The reason I bring up this topic is that there’s a video making its rounds, produced by former US Secretary of Labor Robert Reich where he is making the case where he claims Republican presidential candidate Ted Cruz is a radical, more dangerous than Donald Trump. With all due respect, Secretary Reich, you are wrong, and your video is a cheap ploy to marginalize an ideology you disagree with.

Some of the examples in the video which Reich uses to prove his radicalism claim of Cruz was doesn’t believe in gay marriage (a position President Obama held publicly for the first two years of his presidency – did that make Obama a radical). Cruz believes that the second amendment guarantees an individual’s right to have a gun (the same as the Supreme Court ruled in 2008), takes an originalist view of the constitution (believing that the Founding Father’s meant what they wrote). The video goes on, but hopefully you see my point.

What is my point? Reich has a problem with what Cruz believes because Reich has a different political orientation. If Reich calls Cruz a radical, then Cruz could also certainly call Reich a radical. When in fact neither of them are. They are ideologues, standard bearers of their party, their side of the political spectrum. They are two of the same thing – just opposite each other. Both sides could comfortably rule America (not together, of course) and each side would have large swaths of support.

The radicalism charge is overblown. Why don’t we just acknowledge we respectfully disagree and talk over those issues using logic, facts, and common sense.

But hey, I know I’m asking a lot. It is, after all, an election year.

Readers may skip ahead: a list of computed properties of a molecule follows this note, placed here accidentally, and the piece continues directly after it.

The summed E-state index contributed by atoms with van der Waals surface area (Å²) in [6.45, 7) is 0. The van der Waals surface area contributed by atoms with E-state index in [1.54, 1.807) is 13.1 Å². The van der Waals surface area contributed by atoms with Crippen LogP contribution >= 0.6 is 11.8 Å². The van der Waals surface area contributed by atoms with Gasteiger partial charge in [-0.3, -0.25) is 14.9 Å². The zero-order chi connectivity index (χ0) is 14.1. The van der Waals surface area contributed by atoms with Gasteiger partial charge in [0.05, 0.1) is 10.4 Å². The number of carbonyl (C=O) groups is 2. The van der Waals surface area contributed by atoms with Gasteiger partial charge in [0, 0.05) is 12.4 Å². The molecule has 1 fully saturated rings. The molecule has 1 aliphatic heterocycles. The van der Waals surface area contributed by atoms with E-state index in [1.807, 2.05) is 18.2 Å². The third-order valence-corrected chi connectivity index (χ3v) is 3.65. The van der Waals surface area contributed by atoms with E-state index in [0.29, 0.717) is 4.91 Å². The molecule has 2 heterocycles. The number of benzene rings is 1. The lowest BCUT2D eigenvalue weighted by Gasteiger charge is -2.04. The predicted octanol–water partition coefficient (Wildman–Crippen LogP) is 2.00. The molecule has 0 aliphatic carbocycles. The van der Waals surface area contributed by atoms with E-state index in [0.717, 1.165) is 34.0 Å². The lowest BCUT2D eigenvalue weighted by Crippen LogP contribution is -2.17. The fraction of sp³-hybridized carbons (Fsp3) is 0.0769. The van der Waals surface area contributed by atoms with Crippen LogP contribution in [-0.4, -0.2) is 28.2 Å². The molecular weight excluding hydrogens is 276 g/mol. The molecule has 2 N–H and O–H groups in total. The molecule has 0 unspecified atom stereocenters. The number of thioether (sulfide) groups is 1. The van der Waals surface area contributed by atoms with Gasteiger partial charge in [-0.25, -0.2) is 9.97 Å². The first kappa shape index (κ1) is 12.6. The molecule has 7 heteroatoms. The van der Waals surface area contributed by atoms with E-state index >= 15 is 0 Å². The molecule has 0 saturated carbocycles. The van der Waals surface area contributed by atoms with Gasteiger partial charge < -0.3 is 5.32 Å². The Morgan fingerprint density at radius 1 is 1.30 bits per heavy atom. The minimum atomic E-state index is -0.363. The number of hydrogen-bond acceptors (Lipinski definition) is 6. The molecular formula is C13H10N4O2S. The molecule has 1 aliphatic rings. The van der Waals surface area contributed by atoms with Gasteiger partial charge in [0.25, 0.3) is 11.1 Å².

Like Politics? Try RealClearPolitics!

I am, for better or worse – mostly worse, a political junkie. For whatever reason, I like to bang myself in the head with various political points of view which typically evaporate and mean nothing by the end of the week anyways. Oh well, I’m ephemeral that way.

So if you’re like me and like to get down and dirty in the political game, I suggest you check out RealClearPolitics.com.

RealClearPolitics

The genius behind RealClearPolitics is that they don’t have a philosophical bent. They are a train station for every single political train that leaves the station. They all end up at RealClearPolitics. It’s a great way to see what the “other side” is thinking, and also a great way to break free from the tribalism of places like OccupyDemocrats or ChicksontheRight. You’ll run across points of view from every major newspaper and media outlet which will, hopefully, broaden your mind. We need that in America, don’t we?

It’s also THE place to go for polling because they will collate the many different polling averages and give you an overall RealClearPolitics average of all of the polling data.

So if you like politics, I highly recommend you check it out. And do read some articles which disagree with your natural presuppositions. It’s a good way to understand different points of view, and it’s also a great way to put to the test your own points of view.

RealClearPolitics. I use it. I encourage you to use it as well.